Partner Drawing Activity
I came across this really fun partner drawing activity called Bilateral Mirror Drawing on instagram from @artofteaching (Mrs.Moen). The activity is inspired by artist Heather Hansen who uses her body to make beautiful and often symmetrical charcoal drawings. I saved Mrs.Moen's original post and made a note that I really wanted to try this with my new Foundations Studio Art students when the second semester started.
I typically start the class with an Exquisite Corpse drawing activity but I wanted to mix it up and try something new.
I did some research online into this "Mirroring" drawing activity and found a blog post by Shine Brite Zamorano, from Zamorano Fine Arts Academy in San Diego, a K-5 Elementary school, detailing the process of creating a Bilateral Mirror Drawing and it even included a video which was really helpful in understanding the process.
I decided to plan out this activity as part of a larger discussion about the Elements of Art and as an opening activity for our upcoming abstract art project: Quilts of Gee's Bend inspired collages.
Setting Up Partner Drawing Activity
To set up this activity I cut 19" X 25" pastel paper in half to give me 19" X12.5" sheets, the type of paper I have on hand is this Canson Mi-Teintes Pastel Paper. I only had dark blue and green and I thought the darker colors would look great with lighter colored pastels.
I set up a materials table with the papers and a variety of chalk pastels, oil pastels and charcoal. I also tore several small pieces of blue painters tape so that students could tape their papers to the tables.
To introduce the activity I showed students the work of artist Heather Hansen who uses her body to make symmetrical drawings with charcoal. I also had them practice the bilateral movements without drawing materials (a fancy way of saying we moved our arms around). First they copied my movements and then they copied the movements of their partners.
This activity came after a getting to know you game where they talked to their partner to find something in common then they introduced one another and shared that thing they have in common with the group.
Students sent one partner to get the paper and tape (in one area) and another to pick out drawing materials. Then they taped down the paper. I told them all to wait for me to get them started on the drawing so that they all could start at the same time.
Before they started drawing I directed the students sit up straight in their chairs and do some shoulder rolls to loosen up then they began the process of mirroring each other. I typically do these group directives before drawing because it helps students focus and it allows me the opportunity to repeat directions for anyone who didn't hear them the first time.
Mirroring Partner Drawing Activty
Once students began the room got very quiet. Students took turns mirroring their partner and then switching. Some students communicated what they wanted to draw before they started drawing. I didn't discourage them from doing this because I wanted them to take the activity where they wanted as a partner group. Once students created the lines I encouraged them to add more elements, like filling in areas or layering textures. The whole activity took the students about 30 min until they felt their drawings were complete. Here's a video with some highlights from the process with my classes.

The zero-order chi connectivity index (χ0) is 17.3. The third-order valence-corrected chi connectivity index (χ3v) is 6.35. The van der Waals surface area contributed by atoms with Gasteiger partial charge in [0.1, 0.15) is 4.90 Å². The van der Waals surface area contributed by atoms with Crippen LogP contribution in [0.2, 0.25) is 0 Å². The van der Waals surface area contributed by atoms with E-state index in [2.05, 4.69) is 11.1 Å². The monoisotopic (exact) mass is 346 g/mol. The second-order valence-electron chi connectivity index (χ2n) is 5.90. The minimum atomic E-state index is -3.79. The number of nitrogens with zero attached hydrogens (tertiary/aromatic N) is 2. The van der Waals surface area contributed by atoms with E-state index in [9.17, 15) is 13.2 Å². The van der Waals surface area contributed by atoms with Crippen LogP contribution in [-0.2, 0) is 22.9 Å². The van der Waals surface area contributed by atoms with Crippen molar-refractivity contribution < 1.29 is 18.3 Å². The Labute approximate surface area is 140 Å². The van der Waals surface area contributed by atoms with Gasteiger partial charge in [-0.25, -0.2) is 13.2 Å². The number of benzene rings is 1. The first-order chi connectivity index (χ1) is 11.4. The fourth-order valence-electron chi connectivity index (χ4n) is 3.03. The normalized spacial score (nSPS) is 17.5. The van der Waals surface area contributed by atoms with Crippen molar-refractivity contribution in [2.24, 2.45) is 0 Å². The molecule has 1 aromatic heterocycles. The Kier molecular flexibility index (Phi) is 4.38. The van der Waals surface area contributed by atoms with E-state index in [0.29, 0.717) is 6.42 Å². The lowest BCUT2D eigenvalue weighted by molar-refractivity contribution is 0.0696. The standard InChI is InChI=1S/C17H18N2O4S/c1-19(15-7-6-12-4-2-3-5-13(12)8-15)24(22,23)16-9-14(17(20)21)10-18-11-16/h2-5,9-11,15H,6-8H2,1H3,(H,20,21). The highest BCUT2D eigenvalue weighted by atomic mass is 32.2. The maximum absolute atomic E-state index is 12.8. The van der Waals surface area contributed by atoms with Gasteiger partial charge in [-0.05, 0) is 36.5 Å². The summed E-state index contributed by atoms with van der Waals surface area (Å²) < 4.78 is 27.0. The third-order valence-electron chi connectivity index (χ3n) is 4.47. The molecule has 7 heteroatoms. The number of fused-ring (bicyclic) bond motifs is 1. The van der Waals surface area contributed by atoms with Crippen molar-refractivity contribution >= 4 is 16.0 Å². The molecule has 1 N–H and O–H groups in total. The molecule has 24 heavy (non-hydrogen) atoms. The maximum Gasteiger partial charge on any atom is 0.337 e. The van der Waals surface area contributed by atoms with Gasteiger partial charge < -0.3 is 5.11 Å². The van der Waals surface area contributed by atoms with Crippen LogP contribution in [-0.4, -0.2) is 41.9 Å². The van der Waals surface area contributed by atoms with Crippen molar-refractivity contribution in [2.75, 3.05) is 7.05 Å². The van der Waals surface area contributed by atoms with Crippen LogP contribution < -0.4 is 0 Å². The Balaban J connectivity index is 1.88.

After students were done they removed the tape and cleaned up the materials. After class I sprayed fixative on all the pastel drawings so they wouldn't smudge.
Elements of Art Review Follow Up Activity
The next day in class after the Bilateral Mirror Partner Activity I reviewed the Elements of Art with my students. I showed them this Elements of Art Presentation (Free Resource) and I told the students to take notes in their sketchbooks.
We paused and talked about the artworks in the slides in partners (the slides that have only one artwork) and I led students through Project Zero's Thinking Routines to visually analyze the artworks with a focus on the Elements of Art that students noticed in the artworks.
We discussed what Elements of Art are Dominant and Subordinate in a work of art and students shared their ideas with their partners. I passed back the Mirror Drawings from the previous lesson. Students looked at their drawings and identified the dominant and subordinate elements in their drawings and then they created a mini composition in their sketchbooks in which they emphasized different elements.
For example if Color and Line were dominant in their drawing they might choose Value and Shape in their sketches. Each student created their own drawing and could choose different elements than their partner to focus on. This activity gave students the chance to review the Elements of Art and also to do some observational drawing. It was helpful for me as a teacher because these were new students and it gave me a chance to assess their skills and experience level as well as making sure that every student had a baseline understanding of the Elements of Art before we moved on to the Quilts of Gee's Bend Lesson which focuses on the Principles of Design.
For this activity I put out a variety of materials for students to use in their sketches including fine/extra fine sharpies, drawing pencils, tortillions, markers, colored pencils, rulers and shape stencils. this was also a way for me to assess the students familiarity with different techniques and I demonstrated how to use a tortillion for the entire class over my document camera because so many students were unfamiliar with the drawing tool. At the start of the semester with new students it is really helpful to have time to observe students and learn about their experience levels. I also had the opportunity to walk around and get to know students more during this low stakes activity.
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